The best circus stunt — the acts here feel less showy and more like fancy choreography than in other Cirque shows — comes during “Revolution”/“Back in the USSR” as hippies and gas-mask-wearing policemen use trampolines to leap over a giant British phone booth.

For those of us not on drugs, the trippy “Octopus’s Garden” number, complete with outlandish creatures from the fictional deep, sure makes us feel otherworldly.

Equally mind-bending are the two enormous, wraith-like paper puppets that soar through “While My Guitar Gently Weeps.”

My favorite moment of the show isn’t musical. Shadow figures of the Beatles appear projected on an almost invisible curtain. On the ground at the lads’ feet is the famous Abbey Road crosswalk. The dialogue — patched together from various audio sources — is like a comedy routine from the quartet, ending in the crossing of the street made famous on the “Abbey Road” album cover.

Of course the evening ends with “All You Need Is Love,” and if you need a surefire show in Vegas and have already seen O, all you need is Love.

The most troubled Cirque show in Vegas is Zumanity at the New York-New York hotel and casino. The company was charged with creating an adult show that really pushed the envelope of Vegas shows. So that’s what it delivered, but it was apparently too much. Apparently as many people walked out of the Zumanity as stayed, so changes were made, and it was altered.

Based on what I saw, I’m not sure I’d want to see the really dirty version. This is an enjoyably adult show that, though it has certain Cirque trademarks, is a very different experience.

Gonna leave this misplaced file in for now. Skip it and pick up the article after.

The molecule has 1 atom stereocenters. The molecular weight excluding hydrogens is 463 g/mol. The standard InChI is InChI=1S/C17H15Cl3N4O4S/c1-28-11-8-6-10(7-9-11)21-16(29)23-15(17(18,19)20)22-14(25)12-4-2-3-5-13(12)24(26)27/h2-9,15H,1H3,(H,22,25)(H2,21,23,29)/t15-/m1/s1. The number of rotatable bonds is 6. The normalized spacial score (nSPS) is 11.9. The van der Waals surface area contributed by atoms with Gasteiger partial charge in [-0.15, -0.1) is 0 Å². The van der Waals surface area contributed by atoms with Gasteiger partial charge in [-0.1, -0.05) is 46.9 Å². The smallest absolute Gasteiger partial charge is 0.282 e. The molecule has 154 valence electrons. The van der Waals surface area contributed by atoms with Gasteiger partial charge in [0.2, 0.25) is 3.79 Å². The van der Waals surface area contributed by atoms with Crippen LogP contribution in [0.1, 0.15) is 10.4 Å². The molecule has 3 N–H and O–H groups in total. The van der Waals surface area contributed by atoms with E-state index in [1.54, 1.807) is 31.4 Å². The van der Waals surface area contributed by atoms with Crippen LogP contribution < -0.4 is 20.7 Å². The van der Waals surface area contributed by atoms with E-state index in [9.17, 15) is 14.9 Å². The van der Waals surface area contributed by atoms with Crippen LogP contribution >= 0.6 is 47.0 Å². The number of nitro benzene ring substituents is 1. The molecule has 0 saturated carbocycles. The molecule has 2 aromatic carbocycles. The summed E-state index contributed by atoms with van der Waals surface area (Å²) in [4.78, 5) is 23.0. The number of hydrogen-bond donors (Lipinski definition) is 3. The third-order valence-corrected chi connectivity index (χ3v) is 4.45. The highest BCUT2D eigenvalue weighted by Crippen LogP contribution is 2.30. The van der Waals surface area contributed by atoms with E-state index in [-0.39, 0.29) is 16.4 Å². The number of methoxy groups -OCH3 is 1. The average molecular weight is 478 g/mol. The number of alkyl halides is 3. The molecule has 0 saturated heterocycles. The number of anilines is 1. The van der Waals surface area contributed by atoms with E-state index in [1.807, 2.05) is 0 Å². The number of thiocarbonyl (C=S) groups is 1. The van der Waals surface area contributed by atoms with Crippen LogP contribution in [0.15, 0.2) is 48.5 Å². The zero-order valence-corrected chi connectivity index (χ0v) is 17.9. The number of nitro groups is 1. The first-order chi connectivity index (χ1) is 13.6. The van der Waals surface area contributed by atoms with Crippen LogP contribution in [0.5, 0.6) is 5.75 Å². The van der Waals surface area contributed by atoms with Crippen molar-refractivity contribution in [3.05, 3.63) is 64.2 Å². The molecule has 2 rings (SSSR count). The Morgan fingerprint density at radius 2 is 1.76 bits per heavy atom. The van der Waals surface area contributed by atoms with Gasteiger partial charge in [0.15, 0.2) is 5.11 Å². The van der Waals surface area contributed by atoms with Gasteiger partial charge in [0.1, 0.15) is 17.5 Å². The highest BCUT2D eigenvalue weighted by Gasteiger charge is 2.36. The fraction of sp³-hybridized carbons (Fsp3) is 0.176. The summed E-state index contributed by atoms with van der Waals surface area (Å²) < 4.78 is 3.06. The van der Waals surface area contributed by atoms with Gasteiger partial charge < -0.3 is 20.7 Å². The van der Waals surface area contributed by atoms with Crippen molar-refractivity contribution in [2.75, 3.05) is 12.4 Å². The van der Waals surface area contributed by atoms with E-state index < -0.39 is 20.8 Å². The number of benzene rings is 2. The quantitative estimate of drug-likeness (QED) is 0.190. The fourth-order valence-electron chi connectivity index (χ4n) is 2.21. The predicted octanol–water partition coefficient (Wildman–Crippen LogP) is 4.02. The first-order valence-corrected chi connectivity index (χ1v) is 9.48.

There’s nudity, foul language, same-sex kissing, pretend S&M, a chaste orgy (complete with two audience volunteers) and two really terrific clowns: Shannan Calcutt and Nicky Dewhurst (above) as a freewheeling couple who do funny things with sex toys, bananas and audience members. Calcutt also does a solo bit involving her bare chest, two plastic bags and a bottle of scotch. I can’t really tell you more, but it’s hilarious, and she’s a treasure.

Cirque’s Ka at the MGM Grand was supposed to be the show that redefined the company. This one had a story (in the folksy, fantasy Lord of the Rings realm) and an extraordinary stage that seemingly existed outside the bounds of gravity.

The show is technically extraordinary, and just being in the theater (beautifully themed to look like an otherworldly oil rig or something equally as mechanical and complex) is exciting.
The story, told without words (except for some ponderous opening narration), is reasonably interesting, though many in the critics’ group found it difficult to follow.

I enjoyed Ka, though I would say it falls behind O and Love and, for sheer entertainment value, even Zumanity, which is sort of perceived to be the unloved Cirque stepchild.

Next post: Broadway West? Reviewing Las Vegas’ Phantom, Spamalot and The Producers, not to mention some well-aged Vegas cheese, Jubilee.